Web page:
In conclusion, Alexander was a man destined for greatness from the time of his birth. Turning a small Macedonian state into one of the largest Empires to exist in the Ancient world, his influence on the modern world comes in many different forms. He was undefeated in battle and is widely considered one of history’s most successful military commanders. The traits that contribute to him being one of the most successful military commanders of all time are not only limited to his high intelligence in battle however. As Niccolò Machiavelli, an italian philosopher influenced directly by Alexander’s’ own tutor Aristotle himself, once famously quoted “The lion cannot protect himself from traps, and the fox cannot defend himself from wolves. One must therefore be a fox to recognize traps, and a lion to frighten wolves.” He expressed behaviors of the lion when he revoked his merciful nature, and acted as a fox in his attentive yet generous manner when attempting to win his battles in a peaceful way. He was a merciful and generous leader, believing in fairness and equality no matter what religion or race you were. However, when his authority was challenged, he revoked his mercy to secure his position as a leader of the Ancient Greek Empire. He was never unjust in his punishments, and always gave his enemies a chance at peace. Alexander’s behaviorisms as a leader were very logical, reasonable, and most importantly merciful. These qualities are what I believe every human should aspire to have and for this reason he is my personal hero.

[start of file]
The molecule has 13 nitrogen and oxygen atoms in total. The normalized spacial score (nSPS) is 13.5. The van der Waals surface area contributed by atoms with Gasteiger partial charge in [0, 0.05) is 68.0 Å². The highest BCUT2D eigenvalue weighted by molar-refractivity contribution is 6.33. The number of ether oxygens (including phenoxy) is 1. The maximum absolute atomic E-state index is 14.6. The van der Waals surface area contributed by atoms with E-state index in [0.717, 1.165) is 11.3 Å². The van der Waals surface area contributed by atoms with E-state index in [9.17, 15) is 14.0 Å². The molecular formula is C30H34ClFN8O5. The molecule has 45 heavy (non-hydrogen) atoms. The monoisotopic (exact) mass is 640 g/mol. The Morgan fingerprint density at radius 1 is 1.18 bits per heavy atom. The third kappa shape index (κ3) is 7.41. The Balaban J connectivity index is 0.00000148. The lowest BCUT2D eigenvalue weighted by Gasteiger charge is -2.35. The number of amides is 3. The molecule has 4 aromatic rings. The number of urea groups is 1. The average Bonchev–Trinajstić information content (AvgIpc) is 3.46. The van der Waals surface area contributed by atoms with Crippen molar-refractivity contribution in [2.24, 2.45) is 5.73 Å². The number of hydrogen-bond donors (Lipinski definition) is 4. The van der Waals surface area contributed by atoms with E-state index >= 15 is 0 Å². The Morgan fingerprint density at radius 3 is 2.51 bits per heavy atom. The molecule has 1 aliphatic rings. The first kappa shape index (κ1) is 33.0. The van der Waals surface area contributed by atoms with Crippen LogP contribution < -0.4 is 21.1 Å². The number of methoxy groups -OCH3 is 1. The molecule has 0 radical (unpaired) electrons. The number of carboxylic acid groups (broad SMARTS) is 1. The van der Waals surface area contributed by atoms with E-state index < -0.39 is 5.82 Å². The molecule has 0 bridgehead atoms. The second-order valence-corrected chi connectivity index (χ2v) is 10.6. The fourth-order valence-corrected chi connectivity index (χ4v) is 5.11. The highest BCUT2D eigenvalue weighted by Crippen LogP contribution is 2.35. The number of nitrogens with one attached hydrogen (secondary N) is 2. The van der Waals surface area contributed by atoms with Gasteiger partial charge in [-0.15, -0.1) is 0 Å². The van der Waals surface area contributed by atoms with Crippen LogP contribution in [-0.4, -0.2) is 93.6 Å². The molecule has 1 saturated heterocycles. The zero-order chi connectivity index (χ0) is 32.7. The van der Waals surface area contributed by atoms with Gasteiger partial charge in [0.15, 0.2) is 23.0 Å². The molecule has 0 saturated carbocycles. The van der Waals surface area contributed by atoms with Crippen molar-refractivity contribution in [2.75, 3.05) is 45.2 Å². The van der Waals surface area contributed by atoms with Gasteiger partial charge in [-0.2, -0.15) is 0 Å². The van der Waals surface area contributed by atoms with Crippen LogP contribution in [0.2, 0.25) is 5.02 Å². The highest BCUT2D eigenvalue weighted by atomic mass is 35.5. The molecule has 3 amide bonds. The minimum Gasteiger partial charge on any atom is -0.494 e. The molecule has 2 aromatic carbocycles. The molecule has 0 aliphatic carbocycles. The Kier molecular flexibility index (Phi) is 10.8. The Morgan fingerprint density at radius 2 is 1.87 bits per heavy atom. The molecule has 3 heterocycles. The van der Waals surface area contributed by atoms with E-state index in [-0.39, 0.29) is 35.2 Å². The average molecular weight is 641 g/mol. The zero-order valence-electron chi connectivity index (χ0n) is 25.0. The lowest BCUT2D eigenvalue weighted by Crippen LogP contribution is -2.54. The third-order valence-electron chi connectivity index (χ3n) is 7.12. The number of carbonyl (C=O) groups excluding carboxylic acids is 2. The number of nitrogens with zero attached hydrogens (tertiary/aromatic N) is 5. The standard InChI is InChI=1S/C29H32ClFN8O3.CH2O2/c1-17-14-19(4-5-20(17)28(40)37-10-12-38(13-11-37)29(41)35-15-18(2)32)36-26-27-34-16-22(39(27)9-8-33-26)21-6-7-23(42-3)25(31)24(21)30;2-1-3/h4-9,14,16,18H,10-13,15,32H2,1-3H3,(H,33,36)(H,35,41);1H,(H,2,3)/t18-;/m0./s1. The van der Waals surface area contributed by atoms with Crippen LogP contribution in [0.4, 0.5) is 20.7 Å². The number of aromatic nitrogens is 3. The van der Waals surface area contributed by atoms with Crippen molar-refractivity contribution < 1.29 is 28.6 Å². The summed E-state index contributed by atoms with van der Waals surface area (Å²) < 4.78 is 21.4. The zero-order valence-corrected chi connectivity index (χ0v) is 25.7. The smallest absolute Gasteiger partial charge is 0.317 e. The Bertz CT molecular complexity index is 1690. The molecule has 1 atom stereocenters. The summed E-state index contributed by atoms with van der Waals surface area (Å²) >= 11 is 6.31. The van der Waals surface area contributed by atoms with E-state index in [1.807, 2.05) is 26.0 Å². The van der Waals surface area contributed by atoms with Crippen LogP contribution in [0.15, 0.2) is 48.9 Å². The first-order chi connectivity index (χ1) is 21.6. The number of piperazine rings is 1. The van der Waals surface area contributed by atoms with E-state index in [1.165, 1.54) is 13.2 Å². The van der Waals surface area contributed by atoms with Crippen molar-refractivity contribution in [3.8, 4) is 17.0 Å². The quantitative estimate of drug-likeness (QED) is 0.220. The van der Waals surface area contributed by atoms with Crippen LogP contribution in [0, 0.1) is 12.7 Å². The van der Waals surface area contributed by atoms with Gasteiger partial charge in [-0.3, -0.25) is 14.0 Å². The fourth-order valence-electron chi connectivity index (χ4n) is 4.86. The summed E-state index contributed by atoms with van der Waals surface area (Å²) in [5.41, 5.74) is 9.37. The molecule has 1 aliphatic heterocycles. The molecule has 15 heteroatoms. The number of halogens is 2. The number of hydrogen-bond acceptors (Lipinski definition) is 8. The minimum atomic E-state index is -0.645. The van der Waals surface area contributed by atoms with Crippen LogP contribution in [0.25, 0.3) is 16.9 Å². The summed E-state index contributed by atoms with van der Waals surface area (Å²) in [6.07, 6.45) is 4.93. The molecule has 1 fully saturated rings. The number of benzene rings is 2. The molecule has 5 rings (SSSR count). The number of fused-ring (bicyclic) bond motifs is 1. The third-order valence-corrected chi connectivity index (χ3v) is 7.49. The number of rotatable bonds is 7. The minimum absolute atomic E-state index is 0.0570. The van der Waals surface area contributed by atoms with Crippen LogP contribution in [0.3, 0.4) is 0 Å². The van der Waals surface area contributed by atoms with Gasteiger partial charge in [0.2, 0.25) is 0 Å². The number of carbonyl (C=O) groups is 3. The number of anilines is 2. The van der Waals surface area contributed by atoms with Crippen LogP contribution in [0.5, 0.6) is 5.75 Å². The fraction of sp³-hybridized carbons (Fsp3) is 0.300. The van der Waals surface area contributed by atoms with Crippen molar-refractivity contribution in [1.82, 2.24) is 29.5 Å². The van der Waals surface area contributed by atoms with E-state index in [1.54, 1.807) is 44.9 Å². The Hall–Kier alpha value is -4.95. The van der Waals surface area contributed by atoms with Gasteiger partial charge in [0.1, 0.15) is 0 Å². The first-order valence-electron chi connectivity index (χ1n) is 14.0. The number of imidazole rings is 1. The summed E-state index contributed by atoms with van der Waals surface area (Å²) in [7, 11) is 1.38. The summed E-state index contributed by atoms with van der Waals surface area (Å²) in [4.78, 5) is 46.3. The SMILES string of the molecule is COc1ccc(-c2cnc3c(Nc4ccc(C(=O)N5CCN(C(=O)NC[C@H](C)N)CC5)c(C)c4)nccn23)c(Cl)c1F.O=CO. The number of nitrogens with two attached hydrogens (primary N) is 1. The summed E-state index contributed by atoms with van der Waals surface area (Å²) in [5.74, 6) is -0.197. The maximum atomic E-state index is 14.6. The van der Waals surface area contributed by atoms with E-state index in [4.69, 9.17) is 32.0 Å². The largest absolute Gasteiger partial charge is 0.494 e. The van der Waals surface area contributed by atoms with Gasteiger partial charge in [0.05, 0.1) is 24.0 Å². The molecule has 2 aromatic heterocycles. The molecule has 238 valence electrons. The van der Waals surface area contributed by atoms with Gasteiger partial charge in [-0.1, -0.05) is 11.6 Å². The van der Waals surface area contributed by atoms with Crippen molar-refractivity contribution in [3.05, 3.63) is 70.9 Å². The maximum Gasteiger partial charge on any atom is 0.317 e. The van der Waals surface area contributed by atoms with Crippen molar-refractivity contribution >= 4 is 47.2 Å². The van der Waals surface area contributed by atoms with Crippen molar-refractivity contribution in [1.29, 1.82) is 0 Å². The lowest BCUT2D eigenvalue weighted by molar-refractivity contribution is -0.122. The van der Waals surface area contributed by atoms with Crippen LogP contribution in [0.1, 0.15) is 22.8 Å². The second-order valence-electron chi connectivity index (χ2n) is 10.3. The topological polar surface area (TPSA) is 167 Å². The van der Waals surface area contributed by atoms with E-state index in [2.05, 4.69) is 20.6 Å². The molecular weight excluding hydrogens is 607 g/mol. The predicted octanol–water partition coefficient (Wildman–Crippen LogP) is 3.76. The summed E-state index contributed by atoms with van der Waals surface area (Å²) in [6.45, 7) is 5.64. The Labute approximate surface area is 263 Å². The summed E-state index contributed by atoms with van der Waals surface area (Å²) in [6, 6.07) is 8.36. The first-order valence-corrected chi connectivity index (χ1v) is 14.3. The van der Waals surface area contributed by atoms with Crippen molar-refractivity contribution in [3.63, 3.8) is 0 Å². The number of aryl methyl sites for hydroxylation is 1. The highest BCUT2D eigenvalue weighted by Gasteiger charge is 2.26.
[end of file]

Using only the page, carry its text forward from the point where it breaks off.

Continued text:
“A horse must be a bit mad to be a good cavalry mount, and its rider must be completely so.”
“A cavalryman’s horse should be smarter than he is. But the horse must never be allowed to know this.”
“This man has conquered the world! What have you done?”
The philosopher replied without an instant’s hesitation, “I have conquered the need to conquer the world.”
“Always attack. Even in defense, attack. The attacking arm possesses the initiative and thus commands the action. To attack makes men brave; to defend makes them timorous.” “Fame Imperishable and glory that will never die that is what we march for!” “When deliberating, think in campaigns and not battles; in wars and not campaigns; in ultimate conquest and not wars.” “There is nothing impossible to him who will try.” “A tomb now suffices him for whom the world was not enough.